I do a fair amount of trauma anesthesia. An important part of trauma bay resuscitation is a quick and dirty transcutaneous ultrasound evaluation; Heart, pleural space, liver, spleen, bladder.
Anyway, she dropped a TEE (we were in a mixed cardiac practice), diagnosed a saddle embolus, the patient’s chest was opened, thrombectomy was performed, and he survived (not without a stormy course, of course.)
There are a few implications of this discussion, some theoretical, some tactical.
First, my anesthesiology colleagues resent having to maintain ACLS certification; as one of them put it, “it’s like making a master chef take remedial sauce-making every two years.” I am such a "master-chef'," and I couldn’t disagree more, for three reasons.
First, I have seen too many codes botched by “bread-and-butter” anesthesiologists over the past two decades to harbor any illusions about the “master chef” designation of anesthesiologists a decade or more out of training. Many of them are right there, but some of them are not.
Secondly, ACLS is about a team approach to a high-tempo crisis. The team expects certain behaviors from the leader; if the leader does not fit her management style into a response pattern expected by the conditioning of the team, confusion and disorganization are the consequence. Especially with the young generation of clinician nurses, they need explanations to be comfortable, and once you have established your familiarity with the standard therapies, they will accept variation with brief explanation. I am reminded here of innovators like John Coltrane, whose extraordinary trail blazing virtuosity was validated by his equally extraordinary command of the the traditional ballad-bebop forms. You gotta start from terra-cognita on your way to terra-nueva (we’re leaving out terra-incognita here…)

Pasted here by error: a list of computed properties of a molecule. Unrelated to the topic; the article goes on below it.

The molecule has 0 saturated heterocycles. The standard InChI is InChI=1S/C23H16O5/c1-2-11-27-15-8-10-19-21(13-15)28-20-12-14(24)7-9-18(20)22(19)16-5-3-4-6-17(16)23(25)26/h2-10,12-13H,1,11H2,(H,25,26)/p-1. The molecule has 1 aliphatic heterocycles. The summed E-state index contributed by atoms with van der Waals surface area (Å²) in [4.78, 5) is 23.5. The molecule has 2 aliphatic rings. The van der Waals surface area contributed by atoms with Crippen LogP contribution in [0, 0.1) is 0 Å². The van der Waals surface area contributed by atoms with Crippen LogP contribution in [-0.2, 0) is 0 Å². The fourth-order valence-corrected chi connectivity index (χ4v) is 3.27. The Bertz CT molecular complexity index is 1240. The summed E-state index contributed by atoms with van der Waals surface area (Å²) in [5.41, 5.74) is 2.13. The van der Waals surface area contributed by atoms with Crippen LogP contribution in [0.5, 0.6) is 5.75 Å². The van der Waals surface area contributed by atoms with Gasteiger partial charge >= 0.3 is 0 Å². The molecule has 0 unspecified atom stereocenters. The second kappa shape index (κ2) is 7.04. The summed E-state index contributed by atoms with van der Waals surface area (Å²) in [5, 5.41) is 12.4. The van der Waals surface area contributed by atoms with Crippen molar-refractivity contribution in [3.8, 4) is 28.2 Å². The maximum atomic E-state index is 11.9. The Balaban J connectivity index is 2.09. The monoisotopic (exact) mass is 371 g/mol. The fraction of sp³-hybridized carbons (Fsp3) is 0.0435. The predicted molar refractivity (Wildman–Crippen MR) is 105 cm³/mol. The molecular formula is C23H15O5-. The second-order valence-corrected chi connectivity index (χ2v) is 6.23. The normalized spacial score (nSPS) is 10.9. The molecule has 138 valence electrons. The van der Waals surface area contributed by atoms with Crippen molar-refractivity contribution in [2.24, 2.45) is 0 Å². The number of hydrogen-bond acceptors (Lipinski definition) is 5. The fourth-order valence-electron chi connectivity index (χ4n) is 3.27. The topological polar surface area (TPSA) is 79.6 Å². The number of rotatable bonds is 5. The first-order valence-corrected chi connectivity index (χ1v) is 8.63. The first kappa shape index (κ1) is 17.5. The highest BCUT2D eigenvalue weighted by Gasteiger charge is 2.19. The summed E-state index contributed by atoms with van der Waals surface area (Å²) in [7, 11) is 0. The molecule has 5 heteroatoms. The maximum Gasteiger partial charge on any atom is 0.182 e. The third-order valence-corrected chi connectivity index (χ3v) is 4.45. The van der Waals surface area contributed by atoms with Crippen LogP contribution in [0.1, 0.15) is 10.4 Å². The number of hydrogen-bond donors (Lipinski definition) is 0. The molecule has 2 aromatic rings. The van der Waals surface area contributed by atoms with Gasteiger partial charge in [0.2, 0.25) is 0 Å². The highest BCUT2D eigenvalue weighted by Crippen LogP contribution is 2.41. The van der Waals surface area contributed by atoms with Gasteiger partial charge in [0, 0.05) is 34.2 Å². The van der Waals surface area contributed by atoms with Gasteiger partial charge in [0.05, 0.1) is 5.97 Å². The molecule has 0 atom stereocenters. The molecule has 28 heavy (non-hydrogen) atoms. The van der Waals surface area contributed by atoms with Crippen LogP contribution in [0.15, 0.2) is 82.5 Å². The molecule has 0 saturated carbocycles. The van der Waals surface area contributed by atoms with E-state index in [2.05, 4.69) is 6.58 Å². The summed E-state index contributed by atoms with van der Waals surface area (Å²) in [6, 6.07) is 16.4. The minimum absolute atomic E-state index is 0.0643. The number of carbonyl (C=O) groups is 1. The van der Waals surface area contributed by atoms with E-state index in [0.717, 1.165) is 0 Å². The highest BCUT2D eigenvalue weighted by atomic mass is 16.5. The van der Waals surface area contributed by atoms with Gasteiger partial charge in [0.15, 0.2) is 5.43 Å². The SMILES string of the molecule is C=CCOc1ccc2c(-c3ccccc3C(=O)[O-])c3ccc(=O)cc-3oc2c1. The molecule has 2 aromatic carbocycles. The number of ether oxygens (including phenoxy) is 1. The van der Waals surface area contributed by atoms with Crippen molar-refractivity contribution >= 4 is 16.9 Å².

Finally. Things change. Aloha, bretylium and procainamide, welcome, Amiodarone. You can't ell the players without a program.
But I digress. I feel strongly that we ought to have a simple echo (like a sono-site; there is a great subcostal view to the right here) available at EVERY code, and the team ought to be trained to get thewill do. I suppose you could have the ultrasonography team respond to every code as an alternative. But that seems like overkill, and in any case, crowds the room. It's time to do the (inevitable) validation work with and without. After all, an artist is only as good as his tools...